All of this can be done from the comfort of our living room...
We have monitors in our planting tractor that monitors each seed box to make sure it is working properly because even if just one row quits working and you don't realize it until you are at the other end of the field, your profit decreases substantially.
This year we have added something new through Precision Planting called Fieldview and I don't quite have it all figured out yet..nor do I think I will EVER have it all figured out.  Luckily that is Brad's job!
This is an app on the iPad which is connected to the planter.  The iPad sets in the tractor cab and allows you to see a constant picture of the planters performance.  The above picture is just an example,  but the green strip is what has been planted and the white line with the arrow is supposed to be the tractor and planter. As you plant it moves.  "Every planter pass, every row, every foot of seed information is plotted on an Apple map."  It also tells you what the current spacing and population is because, again this effects the yield.

I've seen some predictions on the internet that explain the future of technology on the farm and it is unbelievable.  I don't know if it's from a trusted source, so I won't quote any of them,  but we are definitely moving forward.  And let it be know that my farmer husband got an iPad before I did;)  He's becoming quite the techy!  I am confidant all these advances will allow my girls to farm, if they so choose!


Thursday, April 10, 2014

Smokey Hobo Dinner...

Growing up my mom used to put smoked sausage, potatoes, carrots, onions and butter in a 9x13 pan and bake it.  It was one of my favorite meals growing up.  Sometimes she would put hamburger patties on the bottom in place of the smoked sausage links.  I know of some people who make foil pouches and place these same ingredients in the pouch and toss them on the grill.  When I saw the recipe for this Smokey Hobo Dinner in Gooseberry Patch's 101 Super-Easy Slow-Cooker Recipes Cookbook, I immediately put the ingredients on my grocery list!  This recipe is simple to make and tastes just like I remember!  Stay tuned next week for a Gooseberry Patch giveaway!!!

Smokey Hobo Dinner 
5 potatoes, peeled and quartered
1 head cabbage, coarsely chopped
16 ounce package baby carrots
1 onion, sliced
salt and pepper to taste
14 ounce package smoked pork sausage, sliced into 2-inch pieces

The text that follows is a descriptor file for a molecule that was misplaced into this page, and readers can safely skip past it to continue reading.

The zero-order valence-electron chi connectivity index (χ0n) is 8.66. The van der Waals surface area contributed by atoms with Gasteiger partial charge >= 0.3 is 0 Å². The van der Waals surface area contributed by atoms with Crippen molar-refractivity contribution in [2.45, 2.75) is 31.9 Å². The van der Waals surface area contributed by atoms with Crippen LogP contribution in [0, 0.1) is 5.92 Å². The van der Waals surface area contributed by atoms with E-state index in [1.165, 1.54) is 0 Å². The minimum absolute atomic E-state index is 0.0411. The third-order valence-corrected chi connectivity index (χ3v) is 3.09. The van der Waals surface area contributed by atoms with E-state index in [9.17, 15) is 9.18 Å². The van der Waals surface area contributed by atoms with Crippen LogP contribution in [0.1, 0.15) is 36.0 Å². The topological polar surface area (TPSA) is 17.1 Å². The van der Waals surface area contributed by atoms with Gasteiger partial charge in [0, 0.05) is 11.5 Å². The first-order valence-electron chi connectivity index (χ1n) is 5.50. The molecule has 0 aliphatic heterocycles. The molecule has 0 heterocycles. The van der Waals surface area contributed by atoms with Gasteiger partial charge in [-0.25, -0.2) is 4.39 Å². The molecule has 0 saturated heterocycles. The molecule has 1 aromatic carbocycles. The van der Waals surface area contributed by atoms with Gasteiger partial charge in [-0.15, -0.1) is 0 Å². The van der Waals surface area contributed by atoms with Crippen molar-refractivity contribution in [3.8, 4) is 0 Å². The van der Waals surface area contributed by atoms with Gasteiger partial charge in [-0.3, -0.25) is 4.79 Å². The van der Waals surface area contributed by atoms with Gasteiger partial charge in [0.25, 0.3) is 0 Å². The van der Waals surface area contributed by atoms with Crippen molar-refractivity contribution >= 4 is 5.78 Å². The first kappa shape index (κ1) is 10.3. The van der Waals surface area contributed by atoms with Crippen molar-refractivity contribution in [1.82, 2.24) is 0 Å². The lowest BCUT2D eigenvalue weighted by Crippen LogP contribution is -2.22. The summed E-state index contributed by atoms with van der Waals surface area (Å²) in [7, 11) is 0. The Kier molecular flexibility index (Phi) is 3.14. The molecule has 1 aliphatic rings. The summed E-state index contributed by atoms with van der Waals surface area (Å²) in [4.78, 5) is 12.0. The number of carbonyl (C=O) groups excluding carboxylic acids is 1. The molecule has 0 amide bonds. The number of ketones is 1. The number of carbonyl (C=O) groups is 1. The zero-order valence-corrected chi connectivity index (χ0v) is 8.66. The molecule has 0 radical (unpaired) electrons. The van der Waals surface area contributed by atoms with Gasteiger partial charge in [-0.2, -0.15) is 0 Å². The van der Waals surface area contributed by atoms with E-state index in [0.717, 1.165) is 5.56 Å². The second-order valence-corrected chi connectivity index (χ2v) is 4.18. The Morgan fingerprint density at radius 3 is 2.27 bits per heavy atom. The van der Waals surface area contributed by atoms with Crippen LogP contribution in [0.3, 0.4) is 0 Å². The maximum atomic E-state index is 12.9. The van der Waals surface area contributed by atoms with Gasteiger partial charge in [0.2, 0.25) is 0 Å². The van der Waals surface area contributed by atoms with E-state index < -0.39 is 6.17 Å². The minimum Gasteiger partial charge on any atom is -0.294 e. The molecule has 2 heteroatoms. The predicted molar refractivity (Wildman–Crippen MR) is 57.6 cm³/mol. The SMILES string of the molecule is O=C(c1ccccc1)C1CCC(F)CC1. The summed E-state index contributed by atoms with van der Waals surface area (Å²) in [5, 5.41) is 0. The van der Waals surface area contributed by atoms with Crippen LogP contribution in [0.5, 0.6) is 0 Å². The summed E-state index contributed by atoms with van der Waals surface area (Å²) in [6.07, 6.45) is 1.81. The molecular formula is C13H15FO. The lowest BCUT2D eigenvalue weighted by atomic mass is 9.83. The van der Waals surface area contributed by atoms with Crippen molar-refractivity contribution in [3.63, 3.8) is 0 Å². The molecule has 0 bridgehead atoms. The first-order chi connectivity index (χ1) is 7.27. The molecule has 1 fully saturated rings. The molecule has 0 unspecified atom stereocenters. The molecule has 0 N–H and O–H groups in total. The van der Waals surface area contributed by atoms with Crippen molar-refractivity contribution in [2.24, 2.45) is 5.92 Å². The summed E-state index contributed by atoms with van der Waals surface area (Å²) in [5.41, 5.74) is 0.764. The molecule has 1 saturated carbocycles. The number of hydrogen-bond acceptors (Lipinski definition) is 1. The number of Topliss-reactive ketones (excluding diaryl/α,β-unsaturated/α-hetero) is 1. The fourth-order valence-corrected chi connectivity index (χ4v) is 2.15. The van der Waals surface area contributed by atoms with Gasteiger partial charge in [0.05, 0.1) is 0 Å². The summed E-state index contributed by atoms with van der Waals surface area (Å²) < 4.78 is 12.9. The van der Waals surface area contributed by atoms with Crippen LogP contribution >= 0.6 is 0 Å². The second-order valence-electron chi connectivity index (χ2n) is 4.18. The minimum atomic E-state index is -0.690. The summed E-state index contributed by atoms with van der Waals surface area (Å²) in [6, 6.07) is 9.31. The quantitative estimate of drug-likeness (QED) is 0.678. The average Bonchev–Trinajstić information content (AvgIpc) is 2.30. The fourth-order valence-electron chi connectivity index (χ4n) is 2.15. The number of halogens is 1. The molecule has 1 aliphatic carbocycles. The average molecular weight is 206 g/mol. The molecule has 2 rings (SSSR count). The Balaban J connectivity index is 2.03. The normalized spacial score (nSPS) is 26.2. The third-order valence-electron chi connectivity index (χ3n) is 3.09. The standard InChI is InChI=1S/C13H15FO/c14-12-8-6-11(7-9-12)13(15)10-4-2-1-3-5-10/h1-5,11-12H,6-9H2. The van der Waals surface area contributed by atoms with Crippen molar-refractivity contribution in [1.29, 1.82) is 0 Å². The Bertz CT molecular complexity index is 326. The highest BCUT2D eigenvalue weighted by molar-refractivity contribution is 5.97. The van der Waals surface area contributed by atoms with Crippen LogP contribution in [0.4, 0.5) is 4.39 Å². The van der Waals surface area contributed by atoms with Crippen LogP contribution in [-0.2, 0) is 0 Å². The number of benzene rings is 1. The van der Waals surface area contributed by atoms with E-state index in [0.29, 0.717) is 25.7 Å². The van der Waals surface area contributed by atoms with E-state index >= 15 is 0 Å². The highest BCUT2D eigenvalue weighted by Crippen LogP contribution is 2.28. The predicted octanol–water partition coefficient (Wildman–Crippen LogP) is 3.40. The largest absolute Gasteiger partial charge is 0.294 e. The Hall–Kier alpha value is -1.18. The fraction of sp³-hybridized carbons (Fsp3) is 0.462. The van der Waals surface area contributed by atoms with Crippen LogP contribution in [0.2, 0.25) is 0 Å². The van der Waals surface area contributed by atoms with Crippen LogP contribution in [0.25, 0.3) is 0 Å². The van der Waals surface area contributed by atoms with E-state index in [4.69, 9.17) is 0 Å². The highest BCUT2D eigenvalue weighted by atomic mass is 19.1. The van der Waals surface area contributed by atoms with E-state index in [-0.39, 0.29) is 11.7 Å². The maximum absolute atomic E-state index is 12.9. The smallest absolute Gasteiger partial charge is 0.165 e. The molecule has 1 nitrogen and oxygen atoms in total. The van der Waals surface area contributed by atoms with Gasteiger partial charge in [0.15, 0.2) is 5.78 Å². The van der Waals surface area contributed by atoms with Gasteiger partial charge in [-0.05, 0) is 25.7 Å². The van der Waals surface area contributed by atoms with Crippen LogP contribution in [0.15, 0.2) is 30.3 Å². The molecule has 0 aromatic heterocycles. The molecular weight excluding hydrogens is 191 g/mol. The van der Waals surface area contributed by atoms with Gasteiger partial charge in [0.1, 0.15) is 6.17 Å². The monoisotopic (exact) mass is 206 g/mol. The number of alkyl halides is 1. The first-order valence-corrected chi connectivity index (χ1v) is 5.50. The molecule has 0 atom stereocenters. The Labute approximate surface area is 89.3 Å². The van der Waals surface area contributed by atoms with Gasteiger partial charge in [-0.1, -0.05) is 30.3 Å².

1/2 Cup water

1) Spray a slow cooker with non-stick vegetable spray.  Layer vegetables in slow cooker in order listed, sprinkling each layer with salt and pepper.

2) Place sausage on top of vegetables in slow cooker; pour water over all.

3) Cover and cook on low setting for 6 to 8 hours.  Serves 6.


Tuesday, April 8, 2014

Susan's Slow-Cookin' Ribs...

Another marvelous recipe from Gooseberry Patch's 101 Super-Easy Slow-Cooker Recipes Cookbook .  I don't know who Susan is, other than what the cookbook tells me, but Susan is one fantastic lady for inventing this recipe.  I already had most of the ingredients in my pantry and it was just a little spicy which got the OK from my family!  Susan's ribs will definitely be making more appearances in This Farm Family's kitchen!

Susan's Slow Cookin' Ribs

1 Tablespoon onion powder
1 teaspoon red pepper flakes
1/2 teaspoon dry mustard
1/2 teaspoon garlic powder
1/2 teaspoon allspice
1/2 teaspoon cinnamon
3 pounds boneless pork ribs, sliced into serving size pieces
1 onion, sliced and divided
1/2 Cup water
2 Cups hickory-flavored barbecue sauce

1) Combine seasonings in a cup; mix well and rub over ribs.  Arrange one-third of ribs in slow cooker.  Place one-third of onion slices over top; repeat layering 2 more times, ending with onion.

2) Pour water over all.  Cover and cook on low setting for 8 to 10 hours.

3) Drain and discard liquid from slow cooker.  Pour barbecue sauce over ribs.  Cover and cook on low setting for an additional one to 2 hours.

Serves 6 to 8.


Monday, April 7, 2014

Project 52 Week 13 {Blue} and Week 14 {Radiate}...

Well, I'm late in posting these...again!  Sometimes more important deadlines and life in general get in the way of posting my photo a week.  While I was looking back to see what week I was on, I realized I don't have a picture for week 12.  Oh well!

The theme for week 13 was "blue."  I couldn't figure out what I could take a picture of that could fall under the blue category.  I was thinking blue sky with white puffy clouds, but Mother Nature didn't cooperate that week.  Then I thought about taking a selfie because of said weather, I was feeling a little "blue" myself, but then one day this happened.  This little miracle...
 She never falls asleep on her own except in her own bed.  She must have been extremely tired from such a busy morning.  Or wait...it was from keeping Mom and Dad awake all.night.long.  I blame the teeth even though I really don't know if she was teething!

The theme for week 14, last week, was "radiate."  Jo is always on the move and I have found that she is a lover of the great outdoors.  She could spend hours out there just wandering around exploring.  Her smile is "radiant" when she is outside!